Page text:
Liquidity Issues and Options for Healthcare Providers

Tony Feuerstein and Jon Zucker consider how healthcare providers facing liquidity issues in 2023 and looking to complete transactions will need to be creative.

As a threatened recession complicates capital markets, healthcare providers will increasingly think proactively about alternative liquidity options. 

Disconnect Between Buyers and Sellers

Rising interest rates, wage and price inflation, and staffing shortages will continue to present challenges to healthcare providers on multiple fronts. Due to these factors, we expect there to be a disconnect between the valuations of sellers (higher, based on multiples earned the past few years) and buyers (lower, based on the increased costs of financing and changing macroeconomic environment). This is likely to lead to decreased overall transaction activity until capital markets and valuations settle around a new equilibrium.

Healthcare providers looking to complete transactions during 2023 will need to be creative in structuring and funding. They should consider options including earnouts, seller financing, rollover transactions, sale leasebacks of real estate assets, or using joint ventures and partnerships to mitigate their reliance on debt financing and the potential issues related to any valuation disconnect.

Healthcare providers would be well advised to focus, if feasible, on transactions that diversify their revenue streams to help normalize revenue during potentially choppy financial times ahead. Finally, those companies and providers with cash are likely to be able to take advantage of lower prices that are expected to result from the current economic situation, with significant opportunities likely to be available in, for example, the health tech space, which has been particularly affected.

In 2023, healthcare providers will also need to actively monitor compliance with financial covenants in their credit documents and leases. As increased costs due to inflation and labor shortages combine with decreased revenues resulting from the threatened recession, companies and providers may have difficulty maintaining certain debt ratios required by such agreements and risk defaulting.

The expected economic slowdown in 2023 will also increase the chances of missed targets and negative events for healthcare providers. The increased cost of debt due to higher interest rates may make financing less attractive as an option for managing such situations. We therefore expect healthcare providers to increasingly look toward cost-cutting measures — including by deferring costs and optional projects — until the capital markets stabilize. Equity infusions will also be an option to raise cash, although they may not generate the same level of returns as in recent years due to the threatened recession and lower expected profits in the near term.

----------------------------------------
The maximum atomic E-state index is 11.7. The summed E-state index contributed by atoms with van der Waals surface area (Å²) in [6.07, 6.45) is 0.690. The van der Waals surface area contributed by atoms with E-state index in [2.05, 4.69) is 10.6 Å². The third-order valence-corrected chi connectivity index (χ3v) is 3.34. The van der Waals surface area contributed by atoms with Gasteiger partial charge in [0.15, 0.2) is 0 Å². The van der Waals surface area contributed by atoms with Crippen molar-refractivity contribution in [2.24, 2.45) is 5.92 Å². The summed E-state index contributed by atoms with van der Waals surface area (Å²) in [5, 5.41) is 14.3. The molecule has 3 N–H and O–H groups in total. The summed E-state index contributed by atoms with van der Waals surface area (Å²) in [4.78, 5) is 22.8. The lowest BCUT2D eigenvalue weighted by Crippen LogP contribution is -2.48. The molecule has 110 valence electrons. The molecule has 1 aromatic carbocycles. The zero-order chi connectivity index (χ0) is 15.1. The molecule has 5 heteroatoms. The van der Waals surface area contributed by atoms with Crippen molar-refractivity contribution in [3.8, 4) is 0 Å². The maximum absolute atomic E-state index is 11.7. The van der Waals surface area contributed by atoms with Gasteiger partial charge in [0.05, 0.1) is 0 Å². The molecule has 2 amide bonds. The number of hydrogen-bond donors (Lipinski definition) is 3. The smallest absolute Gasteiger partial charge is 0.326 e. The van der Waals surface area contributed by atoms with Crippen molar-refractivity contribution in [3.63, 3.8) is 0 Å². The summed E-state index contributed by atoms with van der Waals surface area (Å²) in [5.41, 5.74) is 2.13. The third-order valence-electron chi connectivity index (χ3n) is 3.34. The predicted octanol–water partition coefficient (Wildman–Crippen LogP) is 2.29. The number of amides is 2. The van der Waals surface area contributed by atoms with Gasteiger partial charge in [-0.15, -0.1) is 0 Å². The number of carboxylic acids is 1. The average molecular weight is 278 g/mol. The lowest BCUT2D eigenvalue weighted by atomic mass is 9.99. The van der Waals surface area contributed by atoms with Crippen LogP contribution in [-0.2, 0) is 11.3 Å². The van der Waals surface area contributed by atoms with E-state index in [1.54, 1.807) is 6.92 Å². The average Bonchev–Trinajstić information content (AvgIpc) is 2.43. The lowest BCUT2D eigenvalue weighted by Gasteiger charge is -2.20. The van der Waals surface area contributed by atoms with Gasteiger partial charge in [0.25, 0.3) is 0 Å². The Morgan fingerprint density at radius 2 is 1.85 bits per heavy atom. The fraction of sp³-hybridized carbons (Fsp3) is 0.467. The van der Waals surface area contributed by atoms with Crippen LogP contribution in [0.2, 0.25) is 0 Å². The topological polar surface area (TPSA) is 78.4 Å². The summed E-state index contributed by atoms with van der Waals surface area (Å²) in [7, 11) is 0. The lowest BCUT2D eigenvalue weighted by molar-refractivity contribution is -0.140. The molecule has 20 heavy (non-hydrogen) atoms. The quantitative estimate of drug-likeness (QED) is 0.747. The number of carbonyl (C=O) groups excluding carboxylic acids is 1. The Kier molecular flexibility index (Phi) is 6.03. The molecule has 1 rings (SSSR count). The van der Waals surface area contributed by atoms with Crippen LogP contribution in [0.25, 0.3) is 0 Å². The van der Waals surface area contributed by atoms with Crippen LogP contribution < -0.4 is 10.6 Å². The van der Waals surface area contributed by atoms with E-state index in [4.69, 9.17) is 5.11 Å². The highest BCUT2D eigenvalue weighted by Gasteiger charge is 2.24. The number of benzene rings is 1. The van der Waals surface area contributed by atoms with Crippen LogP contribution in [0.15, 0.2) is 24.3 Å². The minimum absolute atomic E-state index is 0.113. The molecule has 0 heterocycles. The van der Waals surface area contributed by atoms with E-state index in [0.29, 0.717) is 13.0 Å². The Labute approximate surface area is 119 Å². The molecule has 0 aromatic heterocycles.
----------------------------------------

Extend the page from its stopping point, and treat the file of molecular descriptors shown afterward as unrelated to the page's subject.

• Consider structuring transactions to include earnouts, seller financing, sale leasebacks for real estate, partial equity rollovers, or as joint ventures and partnerships until capital markets stabilize.
  • Monitor financial compliance in credit documents and leases, and if issues are expected to arise, proactively discuss with lenders and landlords.
  • Defer optional costs and projects until there is more certainty regarding the economic outlook and interest rate levels.
The views expressed in these articles are exclusively those of the authors and do not necessarily reflect those of Sidley Austin LLP and its partners. This article has been prepared for informational purposes only and does not constitute legal advice. This information is not intended to create, and receipt of it does not constitute, a lawyer-client relationship. Readers should not act upon this without seeking advice from professional advisers.
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